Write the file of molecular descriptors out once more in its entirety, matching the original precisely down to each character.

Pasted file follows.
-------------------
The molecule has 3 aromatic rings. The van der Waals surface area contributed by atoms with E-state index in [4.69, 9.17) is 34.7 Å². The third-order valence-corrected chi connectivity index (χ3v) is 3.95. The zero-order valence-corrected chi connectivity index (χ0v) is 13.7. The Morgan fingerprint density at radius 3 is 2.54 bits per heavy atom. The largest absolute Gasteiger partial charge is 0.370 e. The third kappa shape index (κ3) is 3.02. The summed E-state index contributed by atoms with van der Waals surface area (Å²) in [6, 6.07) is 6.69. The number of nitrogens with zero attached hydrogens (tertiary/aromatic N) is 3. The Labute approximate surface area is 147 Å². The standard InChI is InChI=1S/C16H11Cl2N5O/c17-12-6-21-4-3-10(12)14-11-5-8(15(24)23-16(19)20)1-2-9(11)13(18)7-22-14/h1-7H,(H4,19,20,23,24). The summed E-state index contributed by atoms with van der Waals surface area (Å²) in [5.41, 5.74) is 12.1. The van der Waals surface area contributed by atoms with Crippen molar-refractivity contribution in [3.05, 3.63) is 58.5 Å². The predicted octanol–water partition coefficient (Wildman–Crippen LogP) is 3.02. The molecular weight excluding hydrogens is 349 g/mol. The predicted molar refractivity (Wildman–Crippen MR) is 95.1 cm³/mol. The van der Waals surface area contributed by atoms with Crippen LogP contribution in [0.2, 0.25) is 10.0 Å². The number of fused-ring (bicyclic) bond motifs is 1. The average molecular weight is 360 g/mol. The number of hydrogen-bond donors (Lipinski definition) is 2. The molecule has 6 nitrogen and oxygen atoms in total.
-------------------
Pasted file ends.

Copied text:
The molecule has 3 aromatic rings. The van der Waals surface area contributed by atoms with E-state index in [4.69, 9.17) is 34.7 Å². The third-order valence-corrected chi connectivity index (χ3v) is 3.95. The zero-order valence-corrected chi connectivity index (χ0v) is 13.7. The Morgan fingerprint density at radius 3 is 2.54 bits per heavy atom. The largest absolute Gasteiger partial charge is 0.370 e. The third kappa shape index (κ3) is 3.02. The summed E-state index contributed by atoms with van der Waals surface area (Å²) in [6, 6.07) is 6.69. The number of nitrogens with zero attached hydrogens (tertiary/aromatic N) is 3. The Labute approximate surface area is 147 Å². The standard InChI is InChI=1S/C16H11Cl2N5O/c17-12-6-21-4-3-10(12)14-11-5-8(15(24)23-16(19)20)1-2-9(11)13(18)7-22-14/h1-7H,(H4,19,20,23,24). The summed E-state index contributed by atoms with van der Waals surface area (Å²) in [5.41, 5.74) is 12.1. The van der Waals surface area contributed by atoms with Crippen molar-refractivity contribution in [3.05, 3.63) is 58.5 Å². The predicted octanol–water partition coefficient (Wildman–Crippen LogP) is 3.02. The molecular weight excluding hydrogens is 349 g/mol. The predicted molar refractivity (Wildman–Crippen MR) is 95.1 cm³/mol. The van der Waals surface area contributed by atoms with Crippen LogP contribution in [0.2, 0.25) is 10.0 Å². The number of fused-ring (bicyclic) bond motifs is 1. The average molecular weight is 360 g/mol. The number of hydrogen-bond donors (Lipinski definition) is 2. The molecule has 6 nitrogen and oxygen atoms in total.